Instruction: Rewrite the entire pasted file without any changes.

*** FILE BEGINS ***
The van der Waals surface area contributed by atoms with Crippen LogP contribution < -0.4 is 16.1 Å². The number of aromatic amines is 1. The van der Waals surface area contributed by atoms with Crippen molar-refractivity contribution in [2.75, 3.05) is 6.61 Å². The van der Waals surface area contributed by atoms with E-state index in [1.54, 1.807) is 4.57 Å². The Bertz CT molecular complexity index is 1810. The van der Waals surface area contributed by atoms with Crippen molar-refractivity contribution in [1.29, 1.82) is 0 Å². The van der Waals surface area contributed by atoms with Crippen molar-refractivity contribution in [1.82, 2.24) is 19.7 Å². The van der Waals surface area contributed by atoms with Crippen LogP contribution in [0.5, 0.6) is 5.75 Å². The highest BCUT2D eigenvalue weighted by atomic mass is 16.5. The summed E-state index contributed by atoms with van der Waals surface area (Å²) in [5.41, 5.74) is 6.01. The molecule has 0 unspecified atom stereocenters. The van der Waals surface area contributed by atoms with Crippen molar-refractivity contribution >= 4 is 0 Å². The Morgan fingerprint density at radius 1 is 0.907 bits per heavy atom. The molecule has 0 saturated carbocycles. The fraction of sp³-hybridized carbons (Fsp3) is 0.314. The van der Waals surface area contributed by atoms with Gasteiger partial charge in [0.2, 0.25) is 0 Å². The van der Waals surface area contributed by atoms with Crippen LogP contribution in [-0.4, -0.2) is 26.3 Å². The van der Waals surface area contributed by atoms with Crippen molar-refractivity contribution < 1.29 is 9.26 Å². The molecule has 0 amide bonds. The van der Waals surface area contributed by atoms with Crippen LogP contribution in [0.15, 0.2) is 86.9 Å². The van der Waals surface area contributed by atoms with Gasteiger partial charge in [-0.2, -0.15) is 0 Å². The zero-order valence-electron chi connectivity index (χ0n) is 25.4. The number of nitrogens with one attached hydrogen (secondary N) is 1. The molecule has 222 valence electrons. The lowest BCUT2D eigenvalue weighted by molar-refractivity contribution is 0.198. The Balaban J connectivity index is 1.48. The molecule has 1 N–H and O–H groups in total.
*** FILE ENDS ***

The van der Waals surface area contributed by atoms with Crippen LogP contribution < -0.4 is 16.1 Å². The number of aromatic amines is 1. The van der Waals surface area contributed by atoms with Crippen molar-refractivity contribution in [2.75, 3.05) is 6.61 Å². The van der Waals surface area contributed by atoms with E-state index in [1.54, 1.807) is 4.57 Å². The Bertz CT molecular complexity index is 1810. The van der Waals surface area contributed by atoms with Crippen molar-refractivity contribution in [1.29, 1.82) is 0 Å². The van der Waals surface area contributed by atoms with Crippen molar-refractivity contribution in [1.82, 2.24) is 19.7 Å². The van der Waals surface area contributed by atoms with Crippen LogP contribution in [0.5, 0.6) is 5.75 Å². The highest BCUT2D eigenvalue weighted by atomic mass is 16.5. The summed E-state index contributed by atoms with van der Waals surface area (Å²) in [5.41, 5.74) is 6.01. The molecule has 0 unspecified atom stereocenters. The van der Waals surface area contributed by atoms with Crippen molar-refractivity contribution >= 4 is 0 Å². The Morgan fingerprint density at radius 1 is 0.907 bits per heavy atom. The molecule has 0 saturated carbocycles. The fraction of sp³-hybridized carbons (Fsp3) is 0.314. The van der Waals surface area contributed by atoms with Gasteiger partial charge in [0.2, 0.25) is 0 Å². The van der Waals surface area contributed by atoms with Crippen LogP contribution in [-0.4, -0.2) is 26.3 Å². The van der Waals surface area contributed by atoms with Crippen molar-refractivity contribution < 1.29 is 9.26 Å². The molecule has 0 amide bonds. The van der Waals surface area contributed by atoms with Crippen LogP contribution in [0.15, 0.2) is 86.9 Å². The van der Waals surface area contributed by atoms with Gasteiger partial charge in [-0.2, -0.15) is 0 Å². The zero-order valence-electron chi connectivity index (χ0n) is 25.4. The number of nitrogens with one attached hydrogen (secondary N) is 1. The molecule has 222 valence electrons. The lowest BCUT2D eigenvalue weighted by molar-refractivity contribution is 0.198. The Balaban J connectivity index is 1.48. The molecule has 1 N–H and O–H groups in total.